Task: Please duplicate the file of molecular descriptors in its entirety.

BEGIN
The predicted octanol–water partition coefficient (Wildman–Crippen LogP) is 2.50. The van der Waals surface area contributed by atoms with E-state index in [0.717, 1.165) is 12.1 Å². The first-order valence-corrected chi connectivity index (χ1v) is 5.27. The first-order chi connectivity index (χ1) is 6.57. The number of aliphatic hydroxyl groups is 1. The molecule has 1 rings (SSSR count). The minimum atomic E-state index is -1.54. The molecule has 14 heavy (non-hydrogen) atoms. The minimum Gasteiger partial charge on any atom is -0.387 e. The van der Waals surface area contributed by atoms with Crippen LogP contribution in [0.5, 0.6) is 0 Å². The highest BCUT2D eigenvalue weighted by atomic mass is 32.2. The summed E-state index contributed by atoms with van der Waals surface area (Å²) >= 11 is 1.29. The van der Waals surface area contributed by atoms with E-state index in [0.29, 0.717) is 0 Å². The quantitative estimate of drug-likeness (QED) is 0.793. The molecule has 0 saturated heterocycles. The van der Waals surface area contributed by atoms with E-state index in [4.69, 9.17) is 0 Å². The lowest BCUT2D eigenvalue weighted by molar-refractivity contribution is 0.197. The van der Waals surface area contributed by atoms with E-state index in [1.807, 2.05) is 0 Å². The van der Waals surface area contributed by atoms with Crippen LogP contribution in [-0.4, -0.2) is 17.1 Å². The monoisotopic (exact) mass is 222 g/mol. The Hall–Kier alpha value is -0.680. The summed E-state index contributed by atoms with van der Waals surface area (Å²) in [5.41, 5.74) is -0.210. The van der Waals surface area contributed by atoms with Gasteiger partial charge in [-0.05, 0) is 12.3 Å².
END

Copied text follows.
The predicted octanol–water partition coefficient (Wildman–Crippen LogP) is 2.50. The van der Waals surface area contributed by atoms with E-state index in [0.717, 1.165) is 12.1 Å². The first-order valence-corrected chi connectivity index (χ1v) is 5.27. The first-order chi connectivity index (χ1) is 6.57. The number of aliphatic hydroxyl groups is 1. The molecule has 1 rings (SSSR count). The minimum atomic E-state index is -1.54. The molecule has 14 heavy (non-hydrogen) atoms. The minimum Gasteiger partial charge on any atom is -0.387 e. The van der Waals surface area contributed by atoms with Crippen LogP contribution in [0.5, 0.6) is 0 Å². The highest BCUT2D eigenvalue weighted by atomic mass is 32.2. The summed E-state index contributed by atoms with van der Waals surface area (Å²) >= 11 is 1.29. The van der Waals surface area contributed by atoms with E-state index in [0.29, 0.717) is 0 Å². The quantitative estimate of drug-likeness (QED) is 0.793. The molecule has 0 saturated heterocycles. The van der Waals surface area contributed by atoms with E-state index in [4.69, 9.17) is 0 Å². The lowest BCUT2D eigenvalue weighted by molar-refractivity contribution is 0.197. The van der Waals surface area contributed by atoms with E-state index in [1.807, 2.05) is 0 Å². The van der Waals surface area contributed by atoms with Crippen LogP contribution in [-0.4, -0.2) is 17.1 Å². The monoisotopic (exact) mass is 222 g/mol. The Hall–Kier alpha value is -0.680. The summed E-state index contributed by atoms with van der Waals surface area (Å²) in [5.41, 5.74) is -0.210. The van der Waals surface area contributed by atoms with Gasteiger partial charge in [-0.05, 0) is 12.3 Å².